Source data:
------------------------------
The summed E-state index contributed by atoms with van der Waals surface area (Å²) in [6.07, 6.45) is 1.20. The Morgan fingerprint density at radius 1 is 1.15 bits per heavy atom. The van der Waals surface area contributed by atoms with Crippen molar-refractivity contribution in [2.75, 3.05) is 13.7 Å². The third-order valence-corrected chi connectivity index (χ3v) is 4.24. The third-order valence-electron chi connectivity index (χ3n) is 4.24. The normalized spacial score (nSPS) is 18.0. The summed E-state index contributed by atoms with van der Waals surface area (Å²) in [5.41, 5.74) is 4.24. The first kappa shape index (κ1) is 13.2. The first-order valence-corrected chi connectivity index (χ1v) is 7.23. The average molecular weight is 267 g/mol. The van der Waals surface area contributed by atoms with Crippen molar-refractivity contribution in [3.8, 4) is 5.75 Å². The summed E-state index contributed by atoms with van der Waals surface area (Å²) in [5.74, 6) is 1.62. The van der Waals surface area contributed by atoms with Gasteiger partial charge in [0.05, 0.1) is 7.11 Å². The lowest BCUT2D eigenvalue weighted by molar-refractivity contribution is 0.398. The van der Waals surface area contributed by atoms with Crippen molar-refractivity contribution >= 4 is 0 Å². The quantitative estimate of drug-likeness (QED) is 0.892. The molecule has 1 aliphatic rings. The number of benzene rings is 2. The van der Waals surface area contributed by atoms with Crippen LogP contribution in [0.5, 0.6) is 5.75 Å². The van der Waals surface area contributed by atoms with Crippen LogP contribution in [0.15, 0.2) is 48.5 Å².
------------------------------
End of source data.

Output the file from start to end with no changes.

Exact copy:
The summed E-state index contributed by atoms with van der Waals surface area (Å²) in [6.07, 6.45) is 1.20. The Morgan fingerprint density at radius 1 is 1.15 bits per heavy atom. The van der Waals surface area contributed by atoms with Crippen molar-refractivity contribution in [2.75, 3.05) is 13.7 Å². The third-order valence-corrected chi connectivity index (χ3v) is 4.24. The third-order valence-electron chi connectivity index (χ3n) is 4.24. The normalized spacial score (nSPS) is 18.0. The summed E-state index contributed by atoms with van der Waals surface area (Å²) in [5.41, 5.74) is 4.24. The first kappa shape index (κ1) is 13.2. The first-order valence-corrected chi connectivity index (χ1v) is 7.23. The average molecular weight is 267 g/mol. The van der Waals surface area contributed by atoms with Crippen molar-refractivity contribution in [3.8, 4) is 5.75 Å². The summed E-state index contributed by atoms with van der Waals surface area (Å²) in [5.74, 6) is 1.62. The van der Waals surface area contributed by atoms with Gasteiger partial charge in [0.05, 0.1) is 7.11 Å². The lowest BCUT2D eigenvalue weighted by molar-refractivity contribution is 0.398. The van der Waals surface area contributed by atoms with Crippen molar-refractivity contribution >= 4 is 0 Å². The quantitative estimate of drug-likeness (QED) is 0.892. The molecule has 1 aliphatic rings. The number of benzene rings is 2. The van der Waals surface area contributed by atoms with Crippen LogP contribution in [0.5, 0.6) is 5.75 Å². The van der Waals surface area contributed by atoms with Crippen LogP contribution in [0.15, 0.2) is 48.5 Å².